according to their ideology have sought for possible hidden information from the
stay of Moses).
Until late in Europe, the city was conceived of as a mythical city. But where
of this hidden city was - nobody knew. Its existence was then regarded for 700
years as mysterious and doubtful, until Burchhardt, a Swiss explorer, disguised
as an Arab, found it in 1812.
The Kazneh Temple in Petra, Greek-Roman
style, cut out directly of the rock, here seen from the narrow
entrance path through the mountains. Also Arab traditions tell about a hidden
treasure of Moses, but mention
this much younger temple as hiding place. - Right: The entrance path to Petra
seen right from the Kazneh.
Trace - Moses Resided in Petra
The biblical account of Moses claims (“Leviticus” 20,22) that Moses and the
Israelites also reached the previously mentioned Mount Hor, 1,336 metres, in
Arab called Djebel Haroun, “Mount Ahron”. Further is said that later Ahron died
and was buried here:
“…at the border of the country named Edom…”,
- i.e. the country that the king of the Edomites denied the Israelites to cross
via the so-called “King Road”.
In his “Antiquitates” (4,82-83) Josephus, the ancient historian, reports that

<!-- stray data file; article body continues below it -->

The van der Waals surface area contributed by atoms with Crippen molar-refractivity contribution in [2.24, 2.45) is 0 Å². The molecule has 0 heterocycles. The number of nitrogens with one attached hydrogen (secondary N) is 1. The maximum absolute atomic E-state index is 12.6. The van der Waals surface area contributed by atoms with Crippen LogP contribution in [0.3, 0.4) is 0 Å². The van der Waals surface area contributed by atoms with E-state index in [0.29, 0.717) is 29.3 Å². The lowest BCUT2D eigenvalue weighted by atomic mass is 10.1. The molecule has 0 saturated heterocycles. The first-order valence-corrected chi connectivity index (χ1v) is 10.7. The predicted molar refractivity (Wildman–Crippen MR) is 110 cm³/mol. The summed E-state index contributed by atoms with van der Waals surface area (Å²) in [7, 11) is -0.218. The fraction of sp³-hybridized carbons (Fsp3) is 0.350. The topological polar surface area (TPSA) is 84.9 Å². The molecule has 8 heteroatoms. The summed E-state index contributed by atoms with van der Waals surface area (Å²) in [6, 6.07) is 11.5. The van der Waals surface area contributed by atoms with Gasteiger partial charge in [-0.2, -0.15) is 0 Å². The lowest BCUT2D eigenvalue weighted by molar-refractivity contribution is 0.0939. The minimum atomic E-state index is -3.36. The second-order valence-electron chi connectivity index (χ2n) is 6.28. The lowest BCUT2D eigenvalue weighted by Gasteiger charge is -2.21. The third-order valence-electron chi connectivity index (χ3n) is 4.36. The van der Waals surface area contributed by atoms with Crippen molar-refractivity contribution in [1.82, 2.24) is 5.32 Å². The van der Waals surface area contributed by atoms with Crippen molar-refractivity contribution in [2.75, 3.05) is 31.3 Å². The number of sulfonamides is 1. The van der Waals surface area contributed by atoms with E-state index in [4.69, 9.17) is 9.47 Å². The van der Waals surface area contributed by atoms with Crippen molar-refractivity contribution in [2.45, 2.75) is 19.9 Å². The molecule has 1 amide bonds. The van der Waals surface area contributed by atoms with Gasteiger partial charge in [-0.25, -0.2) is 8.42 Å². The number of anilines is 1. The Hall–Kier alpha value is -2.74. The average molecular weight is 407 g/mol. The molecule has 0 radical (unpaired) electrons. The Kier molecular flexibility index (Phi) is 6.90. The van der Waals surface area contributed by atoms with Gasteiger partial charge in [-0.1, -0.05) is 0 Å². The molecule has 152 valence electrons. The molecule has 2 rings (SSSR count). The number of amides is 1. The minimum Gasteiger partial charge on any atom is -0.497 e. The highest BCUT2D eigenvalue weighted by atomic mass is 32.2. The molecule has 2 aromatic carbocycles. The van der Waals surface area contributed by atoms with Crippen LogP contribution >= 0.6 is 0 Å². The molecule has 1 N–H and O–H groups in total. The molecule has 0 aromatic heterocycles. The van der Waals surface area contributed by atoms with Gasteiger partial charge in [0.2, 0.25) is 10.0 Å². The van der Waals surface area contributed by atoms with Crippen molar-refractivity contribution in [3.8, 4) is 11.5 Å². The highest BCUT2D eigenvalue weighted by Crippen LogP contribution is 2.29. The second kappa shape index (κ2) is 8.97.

Mount Hor (Djebel Haroun) is located close to - here approx. 5 kilometres - the
hidden (valley with the later) mountain city, Petra, where the border of Edom
was. Periodically, the Edomites have also ruled Petra.
An early tradition - still strongly observed by local Arabs - connects Moses to
Petra. Close to this suitable residence runs a desert brook or rain river, a
wadi, the rain river brook named after him, Wadi Musa. Prior to any tourist
industry later in Antiquity, it was common that when a location had been named
after a person, it was likely to have had a true connection. In Petra there was
room enough for Moses and his people: at a later time in one end of the valley
in the very city lived 25,000 citizens.
Thus it must be assumed that Moses and the Israelites resided in Petra, which
was perfect for the purpose by being impregnable: - placed in a completely
closed mountain valley. Only access to the location was through a long gorge of
approx. 25 kilometres - easy to defend being extremely narrow, no more than 1½
metres with tall, and vertical rock walls.
Inside the long valley of Petra of several kilometres there was water for the
cattle in 2 (however periodical) small rivers: they provide water and feed as
the absolutely crucial requirement for accommodation for a big army. Further, at